A couple of months ago, I walked for the first time along the East bank of the Severn: this morning, I walked a new (to me) stretch of the West bank - Southwards from Westbury to Newnham - dodging the showers.
Looking downstream at the point where the path from Westbury church meets the riverbank, I took this photograph of Newnham. When you get there, it has a bit of the look of a seaside town: standing on its high bluff overlooking the river, it must certainly seem as cool, when the wind is anywhere near the East. Some fine architecture indicates the importance of the town in times past, though who wants to live in a beautiful house if it fronts onto a busy road? Nor does it make much difference that the more or less continuous traffic on the A48 runs predominantly Southwards - into Wales: you only pay the Severn bridge toll going East-West, so this Gloucester-Chepstow detour avoids it.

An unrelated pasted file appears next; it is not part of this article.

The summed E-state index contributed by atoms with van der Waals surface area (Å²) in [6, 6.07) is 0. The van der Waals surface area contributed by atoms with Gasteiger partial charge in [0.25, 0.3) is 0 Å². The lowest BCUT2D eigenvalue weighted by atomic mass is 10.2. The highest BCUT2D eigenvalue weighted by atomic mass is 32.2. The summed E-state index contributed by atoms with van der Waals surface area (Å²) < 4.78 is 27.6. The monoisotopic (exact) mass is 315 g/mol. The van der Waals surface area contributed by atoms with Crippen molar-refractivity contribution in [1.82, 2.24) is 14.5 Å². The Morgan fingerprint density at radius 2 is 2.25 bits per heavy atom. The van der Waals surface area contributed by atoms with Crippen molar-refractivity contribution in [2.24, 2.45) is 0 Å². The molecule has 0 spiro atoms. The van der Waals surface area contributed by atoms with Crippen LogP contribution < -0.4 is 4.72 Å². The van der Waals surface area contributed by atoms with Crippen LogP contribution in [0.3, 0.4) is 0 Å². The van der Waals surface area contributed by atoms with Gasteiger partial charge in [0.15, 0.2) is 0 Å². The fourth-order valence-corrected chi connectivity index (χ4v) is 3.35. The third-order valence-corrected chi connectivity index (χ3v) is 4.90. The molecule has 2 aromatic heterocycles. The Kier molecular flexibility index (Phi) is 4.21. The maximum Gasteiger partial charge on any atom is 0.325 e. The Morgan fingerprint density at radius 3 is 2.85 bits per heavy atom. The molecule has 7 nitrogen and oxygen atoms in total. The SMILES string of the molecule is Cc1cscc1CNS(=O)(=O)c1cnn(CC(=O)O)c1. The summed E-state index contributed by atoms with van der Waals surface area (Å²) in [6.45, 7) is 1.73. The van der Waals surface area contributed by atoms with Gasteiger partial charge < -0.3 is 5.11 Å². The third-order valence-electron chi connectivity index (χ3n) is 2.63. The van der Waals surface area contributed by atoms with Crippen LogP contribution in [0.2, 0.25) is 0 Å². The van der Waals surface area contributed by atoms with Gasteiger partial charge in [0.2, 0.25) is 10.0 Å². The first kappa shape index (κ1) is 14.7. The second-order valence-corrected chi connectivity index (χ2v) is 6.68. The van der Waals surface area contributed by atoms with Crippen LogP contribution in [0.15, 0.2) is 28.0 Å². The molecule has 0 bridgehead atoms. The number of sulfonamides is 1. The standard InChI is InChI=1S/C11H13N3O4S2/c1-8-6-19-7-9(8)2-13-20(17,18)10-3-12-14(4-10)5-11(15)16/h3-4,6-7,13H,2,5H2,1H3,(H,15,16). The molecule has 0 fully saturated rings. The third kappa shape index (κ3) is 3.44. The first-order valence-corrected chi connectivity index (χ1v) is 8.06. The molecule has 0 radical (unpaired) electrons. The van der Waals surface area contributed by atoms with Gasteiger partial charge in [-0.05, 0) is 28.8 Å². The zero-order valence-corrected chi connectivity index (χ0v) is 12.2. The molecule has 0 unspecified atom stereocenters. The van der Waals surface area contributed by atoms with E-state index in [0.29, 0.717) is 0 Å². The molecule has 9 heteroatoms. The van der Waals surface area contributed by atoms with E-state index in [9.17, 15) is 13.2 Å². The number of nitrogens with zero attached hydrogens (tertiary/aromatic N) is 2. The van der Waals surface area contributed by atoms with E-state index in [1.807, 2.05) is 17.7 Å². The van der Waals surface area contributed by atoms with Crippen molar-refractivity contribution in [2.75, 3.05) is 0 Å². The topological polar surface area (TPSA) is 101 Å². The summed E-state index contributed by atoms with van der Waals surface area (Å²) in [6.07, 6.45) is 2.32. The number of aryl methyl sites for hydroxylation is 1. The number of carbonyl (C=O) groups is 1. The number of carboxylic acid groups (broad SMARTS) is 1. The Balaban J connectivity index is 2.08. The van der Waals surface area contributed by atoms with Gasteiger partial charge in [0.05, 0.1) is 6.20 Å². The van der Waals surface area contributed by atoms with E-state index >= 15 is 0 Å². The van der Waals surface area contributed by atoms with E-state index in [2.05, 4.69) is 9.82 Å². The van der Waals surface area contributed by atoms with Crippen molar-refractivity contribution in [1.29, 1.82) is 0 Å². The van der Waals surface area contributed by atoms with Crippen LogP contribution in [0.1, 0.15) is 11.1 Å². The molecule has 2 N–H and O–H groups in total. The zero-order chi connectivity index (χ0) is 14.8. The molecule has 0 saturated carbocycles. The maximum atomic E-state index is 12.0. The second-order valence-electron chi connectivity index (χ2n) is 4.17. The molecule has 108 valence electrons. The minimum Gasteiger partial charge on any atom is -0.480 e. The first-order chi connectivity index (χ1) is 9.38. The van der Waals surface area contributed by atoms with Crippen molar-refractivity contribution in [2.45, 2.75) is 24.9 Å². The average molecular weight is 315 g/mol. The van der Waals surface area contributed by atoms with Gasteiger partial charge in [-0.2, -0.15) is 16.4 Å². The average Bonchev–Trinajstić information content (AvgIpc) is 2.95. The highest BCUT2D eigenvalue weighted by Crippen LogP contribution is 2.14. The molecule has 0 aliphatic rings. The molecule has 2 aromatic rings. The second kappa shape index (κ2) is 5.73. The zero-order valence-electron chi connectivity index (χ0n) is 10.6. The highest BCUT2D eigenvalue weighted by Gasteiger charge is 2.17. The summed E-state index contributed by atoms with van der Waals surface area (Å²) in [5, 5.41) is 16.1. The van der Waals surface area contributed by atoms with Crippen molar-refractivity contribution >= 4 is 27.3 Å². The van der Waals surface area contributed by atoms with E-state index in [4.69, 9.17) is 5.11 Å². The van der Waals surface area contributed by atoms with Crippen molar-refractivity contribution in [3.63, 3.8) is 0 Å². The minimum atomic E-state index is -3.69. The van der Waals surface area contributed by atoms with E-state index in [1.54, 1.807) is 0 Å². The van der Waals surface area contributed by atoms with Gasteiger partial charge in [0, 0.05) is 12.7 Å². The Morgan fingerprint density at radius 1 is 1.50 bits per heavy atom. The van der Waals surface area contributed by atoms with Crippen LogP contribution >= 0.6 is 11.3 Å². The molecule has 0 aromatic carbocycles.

Both SS Peter & Paul, Westbury and St Peter's Newnham have quite good Kempe glass - the latter's being the more interesting: a splendid Anna, and a Tabitha. But Newnham's 12th Century font is the real star of the show - that and the beautiful Peace Garden at the Eastern extremity of the churchyard. You enter as through the portal of a Shinto shrine, the injunction to bow your head being a little unnecessary for me.